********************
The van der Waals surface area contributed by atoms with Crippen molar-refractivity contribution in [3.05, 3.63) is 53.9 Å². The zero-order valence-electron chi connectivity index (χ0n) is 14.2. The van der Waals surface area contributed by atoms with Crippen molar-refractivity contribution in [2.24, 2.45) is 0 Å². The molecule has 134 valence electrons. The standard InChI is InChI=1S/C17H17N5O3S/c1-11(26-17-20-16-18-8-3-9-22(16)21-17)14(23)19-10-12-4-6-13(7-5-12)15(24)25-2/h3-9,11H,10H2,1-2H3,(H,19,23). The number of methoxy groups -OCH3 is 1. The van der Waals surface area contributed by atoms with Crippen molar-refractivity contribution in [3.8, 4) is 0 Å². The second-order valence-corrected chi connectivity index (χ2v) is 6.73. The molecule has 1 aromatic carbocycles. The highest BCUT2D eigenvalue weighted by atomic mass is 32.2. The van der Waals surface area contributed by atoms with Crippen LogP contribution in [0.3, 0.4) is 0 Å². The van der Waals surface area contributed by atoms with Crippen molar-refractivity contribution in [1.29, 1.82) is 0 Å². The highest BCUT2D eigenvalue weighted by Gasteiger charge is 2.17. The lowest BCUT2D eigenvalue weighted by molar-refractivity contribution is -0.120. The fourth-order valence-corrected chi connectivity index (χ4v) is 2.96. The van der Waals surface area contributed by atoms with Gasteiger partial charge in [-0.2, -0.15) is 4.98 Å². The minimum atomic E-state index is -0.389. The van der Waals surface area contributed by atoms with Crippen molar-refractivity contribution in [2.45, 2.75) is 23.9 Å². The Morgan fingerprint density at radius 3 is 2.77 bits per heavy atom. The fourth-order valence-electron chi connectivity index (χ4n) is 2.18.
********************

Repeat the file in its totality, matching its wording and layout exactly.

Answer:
The van der Waals surface area contributed by atoms with Crippen molar-refractivity contribution in [3.05, 3.63) is 53.9 Å². The zero-order valence-electron chi connectivity index (χ0n) is 14.2. The van der Waals surface area contributed by atoms with Crippen molar-refractivity contribution in [2.24, 2.45) is 0 Å². The molecule has 134 valence electrons. The standard InChI is InChI=1S/C17H17N5O3S/c1-11(26-17-20-16-18-8-3-9-22(16)21-17)14(23)19-10-12-4-6-13(7-5-12)15(24)25-2/h3-9,11H,10H2,1-2H3,(H,19,23). The number of methoxy groups -OCH3 is 1. The van der Waals surface area contributed by atoms with Crippen molar-refractivity contribution in [3.8, 4) is 0 Å². The second-order valence-corrected chi connectivity index (χ2v) is 6.73. The molecule has 1 aromatic carbocycles. The highest BCUT2D eigenvalue weighted by atomic mass is 32.2. The van der Waals surface area contributed by atoms with Crippen LogP contribution in [0.3, 0.4) is 0 Å². The van der Waals surface area contributed by atoms with Crippen molar-refractivity contribution in [1.29, 1.82) is 0 Å². The highest BCUT2D eigenvalue weighted by Gasteiger charge is 2.17. The lowest BCUT2D eigenvalue weighted by molar-refractivity contribution is -0.120. The fourth-order valence-corrected chi connectivity index (χ4v) is 2.96. The van der Waals surface area contributed by atoms with Gasteiger partial charge in [-0.2, -0.15) is 4.98 Å². The minimum atomic E-state index is -0.389. The van der Waals surface area contributed by atoms with Crippen molar-refractivity contribution in [2.45, 2.75) is 23.9 Å². The Morgan fingerprint density at radius 3 is 2.77 bits per heavy atom. The fourth-order valence-electron chi connectivity index (χ4n) is 2.18.